A feeding frenzy has been evident since dotcom bubble burst, and the principal scavengers feature heavily in the list of blue chip retailers. Companies previously criticised for their sloth in responding to the Internet boom are now being applauded for their caution.
What has attracted the attention of established companies to the struggling remains of the wired world hype?
Perhaps the possibility of learning from others' mistakes, of fast-tracking their own moves into the new markets, and of saving themselves a fortune.
For established companies moving into this arena for the first time, picking up a company that has spent millions of pounds building brands and technical platforms for a fraction of the original cost has got to be worth considering. The experience of the key personnel may be even more valuable.
But can such acquisitions be made to work?
Well yes, but only if a company can see beyond the hype and focus on the traditional business values that support and enhance a company's strategy. Many of the dotcoms closed because they ignored the traditional business disciplines, particularly financial management.
Despite great promise, many acquisitions and mergers fail because of an inability to properly address some very basic (although not necessarily easy to deliver) issues. In PricewaterhouseCooper's experience, of those companies reporting success, 76% cited speed of implementation, 76% cited clarity of purpose, 59% cited good cultural fit, and 47% cited a high degree of partner co-operation as a key factor.
Of those reporting failure, 85% cited differing management attitudes, 76% cited lack of integration planning, 47% cited lack of experience and 30% cited poor cultural fit as a reason for their demise.
These problems tend to feature even more strongly when looking at the acquisition of dotcom companies. The very existence of such companies is usually because of a different management approach and a very different culture. Their people usually have very different experience to those from traditional companies and tend to be less averse to risk.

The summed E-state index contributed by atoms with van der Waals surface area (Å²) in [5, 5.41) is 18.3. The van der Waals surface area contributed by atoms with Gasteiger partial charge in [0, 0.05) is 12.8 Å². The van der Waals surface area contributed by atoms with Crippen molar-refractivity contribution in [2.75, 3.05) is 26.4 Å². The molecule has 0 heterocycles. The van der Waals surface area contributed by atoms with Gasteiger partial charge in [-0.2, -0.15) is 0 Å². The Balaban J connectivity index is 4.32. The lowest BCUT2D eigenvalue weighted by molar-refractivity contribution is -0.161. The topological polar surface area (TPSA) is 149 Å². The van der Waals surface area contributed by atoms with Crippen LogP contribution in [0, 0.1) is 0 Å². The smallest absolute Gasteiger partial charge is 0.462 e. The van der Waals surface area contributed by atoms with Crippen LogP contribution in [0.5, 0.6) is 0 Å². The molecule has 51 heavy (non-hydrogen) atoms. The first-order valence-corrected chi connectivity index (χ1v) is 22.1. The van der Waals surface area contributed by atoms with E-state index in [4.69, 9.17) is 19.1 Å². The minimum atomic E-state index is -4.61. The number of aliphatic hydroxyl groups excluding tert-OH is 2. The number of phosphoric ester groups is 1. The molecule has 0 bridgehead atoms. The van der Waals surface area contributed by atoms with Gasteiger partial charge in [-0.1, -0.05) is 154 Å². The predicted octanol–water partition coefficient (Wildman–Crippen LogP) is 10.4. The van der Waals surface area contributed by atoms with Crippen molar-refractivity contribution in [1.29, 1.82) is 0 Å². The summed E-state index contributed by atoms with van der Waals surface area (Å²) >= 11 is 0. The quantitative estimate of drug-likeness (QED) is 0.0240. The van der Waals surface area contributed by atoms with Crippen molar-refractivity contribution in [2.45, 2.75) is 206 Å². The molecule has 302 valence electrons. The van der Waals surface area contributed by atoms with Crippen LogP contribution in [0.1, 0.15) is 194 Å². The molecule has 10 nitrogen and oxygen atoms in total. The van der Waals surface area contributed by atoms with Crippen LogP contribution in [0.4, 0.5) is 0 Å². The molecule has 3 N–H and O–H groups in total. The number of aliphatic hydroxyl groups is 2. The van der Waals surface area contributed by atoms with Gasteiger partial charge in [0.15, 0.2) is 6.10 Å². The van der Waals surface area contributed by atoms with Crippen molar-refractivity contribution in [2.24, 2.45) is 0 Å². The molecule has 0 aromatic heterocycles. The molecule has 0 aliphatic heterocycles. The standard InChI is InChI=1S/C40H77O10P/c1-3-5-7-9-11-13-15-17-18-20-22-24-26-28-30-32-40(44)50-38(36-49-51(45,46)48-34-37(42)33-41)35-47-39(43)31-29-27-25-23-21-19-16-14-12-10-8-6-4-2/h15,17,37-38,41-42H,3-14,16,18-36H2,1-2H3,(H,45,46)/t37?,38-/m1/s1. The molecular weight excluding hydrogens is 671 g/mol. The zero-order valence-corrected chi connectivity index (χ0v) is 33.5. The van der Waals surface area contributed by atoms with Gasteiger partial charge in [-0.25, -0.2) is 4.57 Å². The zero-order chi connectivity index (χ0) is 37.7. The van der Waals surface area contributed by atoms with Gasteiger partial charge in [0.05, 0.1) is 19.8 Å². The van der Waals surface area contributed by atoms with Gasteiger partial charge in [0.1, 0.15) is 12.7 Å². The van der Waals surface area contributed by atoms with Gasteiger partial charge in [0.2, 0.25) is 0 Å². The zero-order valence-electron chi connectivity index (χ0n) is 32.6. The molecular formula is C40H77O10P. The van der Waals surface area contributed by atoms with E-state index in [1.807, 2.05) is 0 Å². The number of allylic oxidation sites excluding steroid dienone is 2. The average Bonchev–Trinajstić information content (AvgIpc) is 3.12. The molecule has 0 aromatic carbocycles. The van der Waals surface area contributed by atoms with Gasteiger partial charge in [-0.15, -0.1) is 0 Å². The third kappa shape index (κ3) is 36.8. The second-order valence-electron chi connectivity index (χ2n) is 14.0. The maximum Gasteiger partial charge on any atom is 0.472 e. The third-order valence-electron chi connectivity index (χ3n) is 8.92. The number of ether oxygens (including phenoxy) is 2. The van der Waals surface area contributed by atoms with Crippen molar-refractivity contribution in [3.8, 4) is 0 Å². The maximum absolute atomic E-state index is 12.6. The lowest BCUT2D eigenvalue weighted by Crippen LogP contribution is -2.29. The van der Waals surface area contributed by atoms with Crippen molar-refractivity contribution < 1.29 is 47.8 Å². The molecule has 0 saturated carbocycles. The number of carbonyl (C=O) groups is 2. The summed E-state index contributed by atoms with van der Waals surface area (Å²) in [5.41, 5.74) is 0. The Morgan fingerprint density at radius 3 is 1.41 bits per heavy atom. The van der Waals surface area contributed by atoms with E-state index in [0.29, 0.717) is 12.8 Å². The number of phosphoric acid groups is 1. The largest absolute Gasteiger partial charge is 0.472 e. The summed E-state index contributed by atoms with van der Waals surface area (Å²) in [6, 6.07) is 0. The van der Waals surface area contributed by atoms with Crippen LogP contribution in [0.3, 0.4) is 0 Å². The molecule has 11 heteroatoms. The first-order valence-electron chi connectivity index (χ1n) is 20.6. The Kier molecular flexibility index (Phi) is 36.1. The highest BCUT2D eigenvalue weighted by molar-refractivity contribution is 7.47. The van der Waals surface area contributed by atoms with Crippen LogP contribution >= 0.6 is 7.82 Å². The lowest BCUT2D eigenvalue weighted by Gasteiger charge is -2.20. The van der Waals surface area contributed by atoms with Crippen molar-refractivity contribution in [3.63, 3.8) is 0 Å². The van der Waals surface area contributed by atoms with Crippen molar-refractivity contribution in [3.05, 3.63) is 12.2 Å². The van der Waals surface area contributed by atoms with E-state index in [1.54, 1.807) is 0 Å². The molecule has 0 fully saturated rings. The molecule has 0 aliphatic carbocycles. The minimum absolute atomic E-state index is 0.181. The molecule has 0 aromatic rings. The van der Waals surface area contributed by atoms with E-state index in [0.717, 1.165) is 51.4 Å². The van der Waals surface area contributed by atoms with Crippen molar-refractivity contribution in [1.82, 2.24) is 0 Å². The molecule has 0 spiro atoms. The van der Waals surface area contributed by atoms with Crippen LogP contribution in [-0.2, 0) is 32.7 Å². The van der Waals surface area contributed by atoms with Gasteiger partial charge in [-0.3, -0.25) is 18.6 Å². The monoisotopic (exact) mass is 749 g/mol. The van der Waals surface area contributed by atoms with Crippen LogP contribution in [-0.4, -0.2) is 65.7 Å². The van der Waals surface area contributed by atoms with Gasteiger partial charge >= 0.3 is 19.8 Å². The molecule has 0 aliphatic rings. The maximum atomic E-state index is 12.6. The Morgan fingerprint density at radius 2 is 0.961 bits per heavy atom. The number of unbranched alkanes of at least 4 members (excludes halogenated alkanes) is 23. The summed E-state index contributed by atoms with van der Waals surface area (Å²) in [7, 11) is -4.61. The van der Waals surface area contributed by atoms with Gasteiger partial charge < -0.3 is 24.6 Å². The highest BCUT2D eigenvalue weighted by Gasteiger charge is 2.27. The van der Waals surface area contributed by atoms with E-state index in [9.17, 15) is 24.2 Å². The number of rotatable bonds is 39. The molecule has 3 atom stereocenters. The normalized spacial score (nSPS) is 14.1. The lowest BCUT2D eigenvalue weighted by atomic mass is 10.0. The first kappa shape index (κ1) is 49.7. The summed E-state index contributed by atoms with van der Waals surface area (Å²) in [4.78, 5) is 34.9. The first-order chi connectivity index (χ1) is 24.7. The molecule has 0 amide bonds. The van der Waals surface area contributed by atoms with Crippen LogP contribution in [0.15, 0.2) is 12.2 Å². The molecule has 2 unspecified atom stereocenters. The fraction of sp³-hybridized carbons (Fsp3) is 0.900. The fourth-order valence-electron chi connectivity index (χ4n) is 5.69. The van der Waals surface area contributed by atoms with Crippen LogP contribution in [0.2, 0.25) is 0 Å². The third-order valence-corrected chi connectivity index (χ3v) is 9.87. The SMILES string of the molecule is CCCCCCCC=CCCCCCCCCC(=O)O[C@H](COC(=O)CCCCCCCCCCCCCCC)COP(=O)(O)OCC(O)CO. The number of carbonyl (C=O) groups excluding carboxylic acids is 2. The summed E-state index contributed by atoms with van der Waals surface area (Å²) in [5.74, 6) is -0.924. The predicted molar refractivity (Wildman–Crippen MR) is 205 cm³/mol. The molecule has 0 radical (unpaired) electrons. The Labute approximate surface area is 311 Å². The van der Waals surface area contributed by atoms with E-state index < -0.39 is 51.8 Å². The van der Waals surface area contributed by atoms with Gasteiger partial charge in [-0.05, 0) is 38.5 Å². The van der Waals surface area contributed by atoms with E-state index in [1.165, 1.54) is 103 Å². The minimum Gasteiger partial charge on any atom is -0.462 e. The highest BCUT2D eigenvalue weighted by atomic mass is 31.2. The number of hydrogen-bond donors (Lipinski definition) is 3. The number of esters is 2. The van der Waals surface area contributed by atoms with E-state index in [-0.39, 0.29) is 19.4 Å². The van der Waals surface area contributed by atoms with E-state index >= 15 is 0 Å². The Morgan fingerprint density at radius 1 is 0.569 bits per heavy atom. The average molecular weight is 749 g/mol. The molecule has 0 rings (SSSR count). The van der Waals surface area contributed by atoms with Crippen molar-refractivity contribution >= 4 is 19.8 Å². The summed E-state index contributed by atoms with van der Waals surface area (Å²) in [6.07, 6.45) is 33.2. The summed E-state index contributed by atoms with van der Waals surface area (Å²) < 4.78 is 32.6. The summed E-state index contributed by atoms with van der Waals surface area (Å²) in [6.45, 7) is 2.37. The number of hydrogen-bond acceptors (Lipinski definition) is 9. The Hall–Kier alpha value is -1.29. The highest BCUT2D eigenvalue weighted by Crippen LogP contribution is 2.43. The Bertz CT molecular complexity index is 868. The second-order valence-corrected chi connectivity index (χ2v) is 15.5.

Often the greatest value in the purchase of a dotcom is to challenge the status quo within a company, to bring in new ways of thinking and inject the existing business with new approaches - an injection of new blood.
The technologies acquired, and the business processes that surround them, are likely to differ so greatly from those of the acquirer that the chances of great synergies are slight. However, if the approach is appropriate for the larger company, the acquisition can provide both a test-bed and practical experience of a better way. Most companies are already migrating internal systems to Internet-type technologies, benefiting from the experience of the Internet boom.
For this to work, however, there has to be a tremendous focus on staff issues and communication between all parties. It calls for a balancing act between stifling what made the dotcom different while addressing what made it vulnerable. Integration of an acquisition should be quick and goals and targets very clear with the full support of senior management.
If a company gets the acquisition wrong, it ends up with a Mongolian barbecue of a business formed from a random selection of ingredients cooked to irrelevance. Done right, a veritable Chinese banquet can be achieved, bringing new textures and flavours to an existing business.
Stuart Moore is principal consultant at Pricewaterhouse-Coopers' Management Consulting Service